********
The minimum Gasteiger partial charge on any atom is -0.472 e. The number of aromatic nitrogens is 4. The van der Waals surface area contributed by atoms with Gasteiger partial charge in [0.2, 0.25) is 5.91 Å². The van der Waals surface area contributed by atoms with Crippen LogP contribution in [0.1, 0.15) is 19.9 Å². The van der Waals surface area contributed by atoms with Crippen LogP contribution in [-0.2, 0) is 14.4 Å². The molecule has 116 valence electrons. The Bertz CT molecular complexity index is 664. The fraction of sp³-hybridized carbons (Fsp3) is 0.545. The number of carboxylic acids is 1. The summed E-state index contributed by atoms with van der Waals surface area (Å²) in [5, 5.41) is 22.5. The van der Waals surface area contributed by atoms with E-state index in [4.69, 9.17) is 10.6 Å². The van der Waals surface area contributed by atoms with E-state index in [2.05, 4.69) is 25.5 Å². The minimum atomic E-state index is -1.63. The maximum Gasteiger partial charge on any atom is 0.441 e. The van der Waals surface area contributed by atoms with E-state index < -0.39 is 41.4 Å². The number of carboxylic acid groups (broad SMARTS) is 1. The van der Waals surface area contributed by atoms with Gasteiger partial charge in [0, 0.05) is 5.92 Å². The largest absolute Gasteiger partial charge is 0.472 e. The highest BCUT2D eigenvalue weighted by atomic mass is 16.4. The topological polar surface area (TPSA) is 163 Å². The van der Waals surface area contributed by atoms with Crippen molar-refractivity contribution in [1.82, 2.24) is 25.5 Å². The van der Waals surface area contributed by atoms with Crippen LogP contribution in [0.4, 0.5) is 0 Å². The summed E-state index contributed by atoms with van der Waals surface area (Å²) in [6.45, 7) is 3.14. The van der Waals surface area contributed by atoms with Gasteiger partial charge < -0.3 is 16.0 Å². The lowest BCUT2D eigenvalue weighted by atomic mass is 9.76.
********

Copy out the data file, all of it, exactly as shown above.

The minimum Gasteiger partial charge on any atom is -0.472 e. The number of aromatic nitrogens is 4. The van der Waals surface area contributed by atoms with Gasteiger partial charge in [0.2, 0.25) is 5.91 Å². The van der Waals surface area contributed by atoms with Crippen LogP contribution in [0.1, 0.15) is 19.9 Å². The van der Waals surface area contributed by atoms with Crippen LogP contribution in [-0.2, 0) is 14.4 Å². The molecule has 116 valence electrons. The Bertz CT molecular complexity index is 664. The fraction of sp³-hybridized carbons (Fsp3) is 0.545. The number of carboxylic acids is 1. The summed E-state index contributed by atoms with van der Waals surface area (Å²) in [5, 5.41) is 22.5. The van der Waals surface area contributed by atoms with E-state index in [4.69, 9.17) is 10.6 Å². The van der Waals surface area contributed by atoms with E-state index in [2.05, 4.69) is 25.5 Å². The minimum atomic E-state index is -1.63. The maximum Gasteiger partial charge on any atom is 0.441 e. The van der Waals surface area contributed by atoms with E-state index < -0.39 is 41.4 Å². The number of carboxylic acid groups (broad SMARTS) is 1. The van der Waals surface area contributed by atoms with Gasteiger partial charge in [0, 0.05) is 5.92 Å². The largest absolute Gasteiger partial charge is 0.472 e. The highest BCUT2D eigenvalue weighted by atomic mass is 16.4. The topological polar surface area (TPSA) is 163 Å². The van der Waals surface area contributed by atoms with Crippen molar-refractivity contribution in [1.82, 2.24) is 25.5 Å². The van der Waals surface area contributed by atoms with Crippen LogP contribution in [0.4, 0.5) is 0 Å². The summed E-state index contributed by atoms with van der Waals surface area (Å²) in [6.45, 7) is 3.14. The van der Waals surface area contributed by atoms with Gasteiger partial charge < -0.3 is 16.0 Å². The lowest BCUT2D eigenvalue weighted by atomic mass is 9.76.